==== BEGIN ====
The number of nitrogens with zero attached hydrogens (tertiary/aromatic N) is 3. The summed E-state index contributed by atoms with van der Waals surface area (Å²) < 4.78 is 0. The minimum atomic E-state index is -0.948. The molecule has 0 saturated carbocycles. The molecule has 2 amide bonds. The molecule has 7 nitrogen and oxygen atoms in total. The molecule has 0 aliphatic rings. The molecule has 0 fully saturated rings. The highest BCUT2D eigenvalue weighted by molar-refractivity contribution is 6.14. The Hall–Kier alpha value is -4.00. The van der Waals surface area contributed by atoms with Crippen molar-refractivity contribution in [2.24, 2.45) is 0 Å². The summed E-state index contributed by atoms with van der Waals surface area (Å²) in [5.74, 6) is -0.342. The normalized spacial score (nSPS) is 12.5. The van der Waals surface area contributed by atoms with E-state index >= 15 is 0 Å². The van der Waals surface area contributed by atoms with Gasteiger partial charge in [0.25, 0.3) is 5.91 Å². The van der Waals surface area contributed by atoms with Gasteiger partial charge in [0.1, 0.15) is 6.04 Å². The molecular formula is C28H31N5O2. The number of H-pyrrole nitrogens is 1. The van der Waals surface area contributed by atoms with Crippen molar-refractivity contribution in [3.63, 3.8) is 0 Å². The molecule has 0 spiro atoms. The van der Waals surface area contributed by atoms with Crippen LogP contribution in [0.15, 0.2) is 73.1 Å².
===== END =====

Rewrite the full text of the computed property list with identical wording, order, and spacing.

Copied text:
The number of nitrogens with zero attached hydrogens (tertiary/aromatic N) is 3. The summed E-state index contributed by atoms with van der Waals surface area (Å²) < 4.78 is 0. The minimum atomic E-state index is -0.948. The molecule has 0 saturated carbocycles. The molecule has 2 amide bonds. The molecule has 7 nitrogen and oxygen atoms in total. The molecule has 0 aliphatic rings. The molecule has 0 fully saturated rings. The highest BCUT2D eigenvalue weighted by molar-refractivity contribution is 6.14. The Hall–Kier alpha value is -4.00. The van der Waals surface area contributed by atoms with Crippen molar-refractivity contribution in [2.24, 2.45) is 0 Å². The summed E-state index contributed by atoms with van der Waals surface area (Å²) in [5.74, 6) is -0.342. The normalized spacial score (nSPS) is 12.5. The van der Waals surface area contributed by atoms with E-state index >= 15 is 0 Å². The van der Waals surface area contributed by atoms with Gasteiger partial charge in [0.25, 0.3) is 5.91 Å². The van der Waals surface area contributed by atoms with Gasteiger partial charge in [0.1, 0.15) is 6.04 Å². The molecular formula is C28H31N5O2. The number of H-pyrrole nitrogens is 1. The van der Waals surface area contributed by atoms with Crippen molar-refractivity contribution in [3.63, 3.8) is 0 Å². The molecule has 0 spiro atoms. The van der Waals surface area contributed by atoms with Crippen LogP contribution in [0.15, 0.2) is 73.1 Å².